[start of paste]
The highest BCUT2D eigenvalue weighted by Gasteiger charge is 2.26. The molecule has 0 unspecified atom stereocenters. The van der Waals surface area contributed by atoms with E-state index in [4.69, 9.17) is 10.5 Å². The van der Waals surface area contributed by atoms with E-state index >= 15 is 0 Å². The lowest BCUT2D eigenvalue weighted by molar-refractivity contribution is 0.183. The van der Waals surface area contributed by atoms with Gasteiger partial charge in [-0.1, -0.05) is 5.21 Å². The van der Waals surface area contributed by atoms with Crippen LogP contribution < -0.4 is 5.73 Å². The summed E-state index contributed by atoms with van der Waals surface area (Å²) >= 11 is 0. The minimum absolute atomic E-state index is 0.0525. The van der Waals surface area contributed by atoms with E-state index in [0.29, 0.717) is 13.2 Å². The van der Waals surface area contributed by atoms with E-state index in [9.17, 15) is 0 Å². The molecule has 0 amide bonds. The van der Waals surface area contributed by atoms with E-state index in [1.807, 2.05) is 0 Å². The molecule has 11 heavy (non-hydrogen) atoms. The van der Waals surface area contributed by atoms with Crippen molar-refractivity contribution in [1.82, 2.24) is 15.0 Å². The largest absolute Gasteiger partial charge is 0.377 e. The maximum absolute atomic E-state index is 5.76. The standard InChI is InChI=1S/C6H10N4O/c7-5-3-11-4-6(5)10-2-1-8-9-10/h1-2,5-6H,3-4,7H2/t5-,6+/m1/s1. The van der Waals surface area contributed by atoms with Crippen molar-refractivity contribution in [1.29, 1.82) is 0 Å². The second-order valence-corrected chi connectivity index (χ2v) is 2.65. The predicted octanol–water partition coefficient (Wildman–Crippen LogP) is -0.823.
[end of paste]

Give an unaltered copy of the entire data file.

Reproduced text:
The highest BCUT2D eigenvalue weighted by Gasteiger charge is 2.26. The molecule has 0 unspecified atom stereocenters. The van der Waals surface area contributed by atoms with E-state index in [4.69, 9.17) is 10.5 Å². The van der Waals surface area contributed by atoms with E-state index >= 15 is 0 Å². The lowest BCUT2D eigenvalue weighted by molar-refractivity contribution is 0.183. The van der Waals surface area contributed by atoms with Gasteiger partial charge in [-0.1, -0.05) is 5.21 Å². The van der Waals surface area contributed by atoms with Crippen LogP contribution < -0.4 is 5.73 Å². The summed E-state index contributed by atoms with van der Waals surface area (Å²) >= 11 is 0. The minimum absolute atomic E-state index is 0.0525. The van der Waals surface area contributed by atoms with E-state index in [0.29, 0.717) is 13.2 Å². The van der Waals surface area contributed by atoms with E-state index in [9.17, 15) is 0 Å². The molecule has 0 amide bonds. The van der Waals surface area contributed by atoms with E-state index in [1.807, 2.05) is 0 Å². The molecule has 11 heavy (non-hydrogen) atoms. The van der Waals surface area contributed by atoms with Crippen molar-refractivity contribution in [1.82, 2.24) is 15.0 Å². The largest absolute Gasteiger partial charge is 0.377 e. The maximum absolute atomic E-state index is 5.76. The standard InChI is InChI=1S/C6H10N4O/c7-5-3-11-4-6(5)10-2-1-8-9-10/h1-2,5-6H,3-4,7H2/t5-,6+/m1/s1. The van der Waals surface area contributed by atoms with Crippen molar-refractivity contribution in [1.29, 1.82) is 0 Å². The second-order valence-corrected chi connectivity index (χ2v) is 2.65. The predicted octanol–water partition coefficient (Wildman–Crippen LogP) is -0.823.